The Licensing Act 2003 came into force in November 2005. Its effects were considerably wider than the much-publicised ‘24 hour drinking’ relaxation and, in particular, it makes specific provisions in relation to insolvency.
The Act applies not only to premises used for the sale of alcohol but also to those used for entertainment and late night food/drink sales. In the last recession, the relevant legislation was under an entirely different regime (the 1964 Licensing Act and Local Government legislation) where the alcohol licence was held by individuals and was not at risk when the company became insolvent. Equally, an entertainment licence could simply be transferred.
However, since November 2005, the new Act has been fully in force. Under this Act, the licence LAPSES immediately on insolvency and can only be resurrected if action is taken within the first seven days! Any unlawful trade in the interim period could result in a criminal prosecution.
The operating company (or a named individual) should have the benefit of a Premises Licence issued by the Licensing Authority for each and every premises where licensable activities are provided. So, for example, a late night food operation such as McDonalds or Burger King would need a separate premises licence for each of their restaurants for sales after 11pm or before 5am. However, in addition, where dealing with the sale of alcohol, you also need to consider the personal licence requirements (which are licences granted to individuals) and the identity and status of the Designated Premises Supervisor.
If a premises licence holder becomes insolvent (as defined in the Act), there is no effective premises licence. Therefore, the first thing to do if dealing with premises where licensable activities are involved is to check in whose name the premises licence is held. It may be that the licence is held in the name of the landlord in which case the insolvency of the tenant will have no effect on the premises licence or vice versa.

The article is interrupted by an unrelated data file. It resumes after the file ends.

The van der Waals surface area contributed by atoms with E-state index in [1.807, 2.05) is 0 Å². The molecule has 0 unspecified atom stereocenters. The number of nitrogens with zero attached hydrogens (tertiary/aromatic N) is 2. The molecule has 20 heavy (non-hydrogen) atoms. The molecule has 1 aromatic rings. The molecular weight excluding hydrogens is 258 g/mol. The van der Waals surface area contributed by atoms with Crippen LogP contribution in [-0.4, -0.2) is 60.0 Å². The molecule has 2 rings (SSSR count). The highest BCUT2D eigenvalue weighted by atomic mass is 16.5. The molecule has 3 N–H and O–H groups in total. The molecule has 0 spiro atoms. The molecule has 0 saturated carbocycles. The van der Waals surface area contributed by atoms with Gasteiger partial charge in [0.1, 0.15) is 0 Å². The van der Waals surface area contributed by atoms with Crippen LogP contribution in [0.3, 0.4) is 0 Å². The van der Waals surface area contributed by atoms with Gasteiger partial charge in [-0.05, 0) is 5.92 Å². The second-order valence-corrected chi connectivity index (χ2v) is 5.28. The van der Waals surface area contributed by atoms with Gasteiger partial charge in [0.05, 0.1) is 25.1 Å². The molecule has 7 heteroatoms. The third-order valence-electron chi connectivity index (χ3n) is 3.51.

However, once a premises licence has lapsed there is no authority to provide licensable activities unless and until the licence is resurrected. Any person who provides, attempts to provide, or knowingly allows the provision of licensable activities before the licence is resurrected will be guilty of an offence.
The Act permits the resurrection of the licence by interim authority or transfer within 7 days from the point of insolvency. However, there is no mechanism to submit an application after the initial seven-day period and there is only one opportunity to submit either application during the relevant period. It is therefore essential to get the application right first time and to ensure that it is received before the deadline (the seven day period is absolute and doesn’t take into account weekends or bank holidays). There are various formalities which must be complied with to ensure that the application is accepted.
Furthermore, any application for interim authority is itself only valid for 2 months from the date of receipt. The licence lapses again after this period unless a transfer application is submitted within that time (this can be made in the name of the interim holder). If no transfer application is submitted within that time, again there is no mechanism to resurrect the licence.
In short, if you are dealing with licensed premises, it is essential to consider the requirements under the Licensing Act at the outset. Failure to do so could mean prosecution, breach of professional obligations and/ or additional expenditure to apply for another premises licence in its place.